Seventeen-year-old Ella McGrail, the first New Hampshire Youth Poet Laureate, talks about the power and pain of poetry.
Ella McGrail’s reaction to being selected the first New Hampshire Youth Poet Laureate can be described as a fairly standard teenage reaction. “Oh, this is a joke,” the Portsmouth High School senior recalls in an interview about her new appointment. “Are you kidding me?”
But her tender age and surprise at the honor don’t do justice to her deep credentials in the New Hampshire writing community. She’s a published poet and youth activist who writes a blog called Civic Teen for Seacoast Online. She’s also a public speaker, and was personally selected by New Hampshire Poet Laureate Alice Fogel for the new post, which she will hold through August. Future Youth Poets Laureate will apply for the position.
Fogel says the idea behind the position was to pick a high school-aged student who has shown commitment as a creative writer and thinker, is an advocate for others, and can give a voice to the concerns of young people. “Ella is a remarkable young woman who fills all these criteria in her own unique, humble, and strong way,” says Fogel.
Given that McGrail has been writing “as long as I’ve been aware of myself” and wrote her first novel by the age of 13, she seems a good pick to provide direction for the program and give other young writers an example and role model. But her technique and work ethic could be an example for adult writers as well.
“The more you write, the better you become,” she says. “I’m largely self-taught, but I read a lot and love to read so I know how it’s supposed to sound. I write every day or at least journal every day. I carry a notebook everywhere.”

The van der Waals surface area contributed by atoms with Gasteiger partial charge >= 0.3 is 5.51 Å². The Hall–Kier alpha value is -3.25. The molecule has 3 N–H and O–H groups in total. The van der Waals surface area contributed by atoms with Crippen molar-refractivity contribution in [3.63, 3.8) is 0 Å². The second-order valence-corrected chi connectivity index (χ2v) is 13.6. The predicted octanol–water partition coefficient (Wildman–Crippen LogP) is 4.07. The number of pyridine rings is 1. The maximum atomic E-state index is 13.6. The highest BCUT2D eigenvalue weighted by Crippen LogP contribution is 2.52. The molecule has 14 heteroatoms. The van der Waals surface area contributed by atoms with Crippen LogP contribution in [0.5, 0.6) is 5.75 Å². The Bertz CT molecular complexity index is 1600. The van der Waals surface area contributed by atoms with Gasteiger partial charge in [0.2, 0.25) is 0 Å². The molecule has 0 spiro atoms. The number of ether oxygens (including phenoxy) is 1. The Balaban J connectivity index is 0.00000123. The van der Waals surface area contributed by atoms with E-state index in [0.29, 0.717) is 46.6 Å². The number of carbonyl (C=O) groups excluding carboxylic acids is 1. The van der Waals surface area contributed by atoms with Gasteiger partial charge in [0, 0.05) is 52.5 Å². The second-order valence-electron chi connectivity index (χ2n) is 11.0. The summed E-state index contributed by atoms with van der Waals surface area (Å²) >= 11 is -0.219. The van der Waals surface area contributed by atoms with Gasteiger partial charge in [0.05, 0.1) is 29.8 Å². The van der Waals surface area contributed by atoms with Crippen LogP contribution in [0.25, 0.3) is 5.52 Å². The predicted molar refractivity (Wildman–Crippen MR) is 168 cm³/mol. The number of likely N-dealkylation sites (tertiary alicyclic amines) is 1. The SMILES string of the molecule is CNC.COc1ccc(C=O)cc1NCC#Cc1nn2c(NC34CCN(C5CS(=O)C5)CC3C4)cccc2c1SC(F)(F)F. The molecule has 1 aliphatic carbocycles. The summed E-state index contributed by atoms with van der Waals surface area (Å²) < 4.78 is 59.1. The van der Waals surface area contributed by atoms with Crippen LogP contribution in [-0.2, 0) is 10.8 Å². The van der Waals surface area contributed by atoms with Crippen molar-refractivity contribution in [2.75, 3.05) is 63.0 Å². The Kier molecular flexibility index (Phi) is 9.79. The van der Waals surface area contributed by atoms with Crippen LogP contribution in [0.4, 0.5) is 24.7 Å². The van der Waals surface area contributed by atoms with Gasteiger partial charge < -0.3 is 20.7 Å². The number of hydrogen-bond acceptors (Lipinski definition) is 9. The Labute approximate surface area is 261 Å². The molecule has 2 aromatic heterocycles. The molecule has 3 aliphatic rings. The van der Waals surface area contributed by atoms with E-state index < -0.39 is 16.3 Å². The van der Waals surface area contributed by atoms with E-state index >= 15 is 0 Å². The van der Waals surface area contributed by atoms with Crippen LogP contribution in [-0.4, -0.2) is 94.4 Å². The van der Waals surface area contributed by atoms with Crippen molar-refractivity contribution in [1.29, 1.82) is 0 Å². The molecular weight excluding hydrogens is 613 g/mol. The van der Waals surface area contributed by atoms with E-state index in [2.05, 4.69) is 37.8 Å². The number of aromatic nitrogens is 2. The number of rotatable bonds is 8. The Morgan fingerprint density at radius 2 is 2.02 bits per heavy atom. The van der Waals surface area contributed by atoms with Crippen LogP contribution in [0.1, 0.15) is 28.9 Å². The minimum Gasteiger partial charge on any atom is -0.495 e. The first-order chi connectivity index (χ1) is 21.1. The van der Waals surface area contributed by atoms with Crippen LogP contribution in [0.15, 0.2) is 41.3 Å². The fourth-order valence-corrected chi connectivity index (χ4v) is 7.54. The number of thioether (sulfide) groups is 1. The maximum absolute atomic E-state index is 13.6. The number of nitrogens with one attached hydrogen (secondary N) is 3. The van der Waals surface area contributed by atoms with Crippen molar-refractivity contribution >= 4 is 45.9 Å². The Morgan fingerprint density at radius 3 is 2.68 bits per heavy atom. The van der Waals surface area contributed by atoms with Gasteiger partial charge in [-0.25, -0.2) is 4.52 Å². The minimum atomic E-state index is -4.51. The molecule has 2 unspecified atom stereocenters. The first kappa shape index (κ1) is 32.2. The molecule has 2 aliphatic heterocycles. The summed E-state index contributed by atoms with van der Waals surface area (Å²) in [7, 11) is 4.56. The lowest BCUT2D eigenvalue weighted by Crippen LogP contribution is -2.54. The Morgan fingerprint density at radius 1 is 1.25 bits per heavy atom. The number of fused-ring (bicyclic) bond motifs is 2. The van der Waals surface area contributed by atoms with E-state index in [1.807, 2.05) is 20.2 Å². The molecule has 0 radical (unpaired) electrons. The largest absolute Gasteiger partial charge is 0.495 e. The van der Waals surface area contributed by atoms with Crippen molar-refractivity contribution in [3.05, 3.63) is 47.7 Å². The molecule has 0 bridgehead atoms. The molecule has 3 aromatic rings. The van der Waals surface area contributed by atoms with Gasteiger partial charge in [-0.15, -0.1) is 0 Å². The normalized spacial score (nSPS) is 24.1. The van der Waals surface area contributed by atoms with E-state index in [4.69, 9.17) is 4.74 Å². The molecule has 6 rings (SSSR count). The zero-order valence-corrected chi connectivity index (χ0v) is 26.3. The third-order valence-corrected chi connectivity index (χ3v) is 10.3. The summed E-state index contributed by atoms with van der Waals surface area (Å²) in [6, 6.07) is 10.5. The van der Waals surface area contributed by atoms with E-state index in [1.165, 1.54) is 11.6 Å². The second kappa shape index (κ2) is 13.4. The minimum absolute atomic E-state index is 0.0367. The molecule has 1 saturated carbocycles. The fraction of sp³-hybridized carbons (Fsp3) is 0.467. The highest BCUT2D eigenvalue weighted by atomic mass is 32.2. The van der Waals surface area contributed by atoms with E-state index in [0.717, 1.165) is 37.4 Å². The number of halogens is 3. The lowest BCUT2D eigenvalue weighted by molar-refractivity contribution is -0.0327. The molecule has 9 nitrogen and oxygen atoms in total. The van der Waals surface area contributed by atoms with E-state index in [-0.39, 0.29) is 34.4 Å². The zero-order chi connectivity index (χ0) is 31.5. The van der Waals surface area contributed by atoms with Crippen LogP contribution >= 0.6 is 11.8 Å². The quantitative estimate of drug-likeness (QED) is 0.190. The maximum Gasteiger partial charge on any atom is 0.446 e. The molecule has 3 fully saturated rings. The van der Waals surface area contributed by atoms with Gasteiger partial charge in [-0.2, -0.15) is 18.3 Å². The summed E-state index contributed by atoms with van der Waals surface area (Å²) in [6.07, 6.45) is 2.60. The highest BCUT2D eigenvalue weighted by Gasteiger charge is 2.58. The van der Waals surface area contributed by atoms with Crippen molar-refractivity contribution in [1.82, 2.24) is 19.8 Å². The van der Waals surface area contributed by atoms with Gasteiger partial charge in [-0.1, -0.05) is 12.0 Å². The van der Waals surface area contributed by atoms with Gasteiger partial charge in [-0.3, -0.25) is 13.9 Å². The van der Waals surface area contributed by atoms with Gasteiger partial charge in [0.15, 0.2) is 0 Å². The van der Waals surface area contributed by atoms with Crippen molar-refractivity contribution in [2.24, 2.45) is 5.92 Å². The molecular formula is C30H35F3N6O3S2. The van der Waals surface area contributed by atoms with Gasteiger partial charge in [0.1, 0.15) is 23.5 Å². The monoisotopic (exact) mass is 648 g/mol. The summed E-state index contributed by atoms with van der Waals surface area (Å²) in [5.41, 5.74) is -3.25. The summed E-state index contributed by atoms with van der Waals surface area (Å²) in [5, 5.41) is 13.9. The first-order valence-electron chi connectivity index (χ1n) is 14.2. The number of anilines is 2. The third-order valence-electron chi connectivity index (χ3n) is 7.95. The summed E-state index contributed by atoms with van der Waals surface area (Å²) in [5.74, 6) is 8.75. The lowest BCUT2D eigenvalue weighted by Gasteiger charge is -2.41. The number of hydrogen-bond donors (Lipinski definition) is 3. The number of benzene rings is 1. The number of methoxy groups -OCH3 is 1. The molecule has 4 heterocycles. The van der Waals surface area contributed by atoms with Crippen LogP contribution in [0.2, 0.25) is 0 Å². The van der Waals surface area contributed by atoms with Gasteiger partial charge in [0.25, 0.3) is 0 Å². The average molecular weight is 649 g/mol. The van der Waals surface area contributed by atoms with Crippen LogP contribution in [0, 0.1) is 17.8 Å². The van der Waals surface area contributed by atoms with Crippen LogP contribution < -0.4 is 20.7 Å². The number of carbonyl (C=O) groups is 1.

As a teenager, McGrail has strong thoughts about a writer’s life. Take writers’ block. “I’m skeptical of writer’s block; it seems like an excuse for people that just don’t feel like writing,” she says with a laugh. “I mean I love it, but you’re not going to always be in that golden stage. The rest of the time is slogging through what sounds right and that’s where the real mechanics come in.”
McGrail says her poetry—a cross between political activism and fantastical imagery—owes its style to New Hampshire. “I love living in a state where people care about big issues and defend them,” she says. “Much of my writing and definitely some of my poetry has been inspired by the passion of New Hampshirites defending their beliefs. It is also a state of incredible natural beauty. I spend most of my time on the seacoast and find a bottomless source of inspiration in both the ocean and the beauty of the Portsmouth area.”
While McGrail writes enjoys other kinds of writing, she finds poetry’s dual nature particularly alluring. “Wonderful poetry and fun poetry can be written about things that aren’t your beating heart in your hand,” she says. “But things we love and things that make us scared are likely the same things. With love comes fear. Along with something you’re deeply passionate about comes fear of having it taken from you. Pain and love can be interchangeable.”
I would have been an impressionist painting
Resting in a field, perhaps
Or looking out through a kitchen window,
Fingers curved and head tilted
As I let myself slip from the task at hand
Into church bells and distance
I would have to be an impressionist work
Because I appear so unfocused to myself
Features and convictions unclear
Truth ripples from water lily into reflection
Much better then, to be unsure
Where my hair ends and the clouds begin
Where my apron melts into grass
Checkered cloth becomes shadow
Villages fade into light and mist
Yes, emotions are best described by these unsolid brushstrokes
But it is comforting
This message in the softly painted smiles of blurred women
That I may remain beautiful
A better artwork for my uncertainty.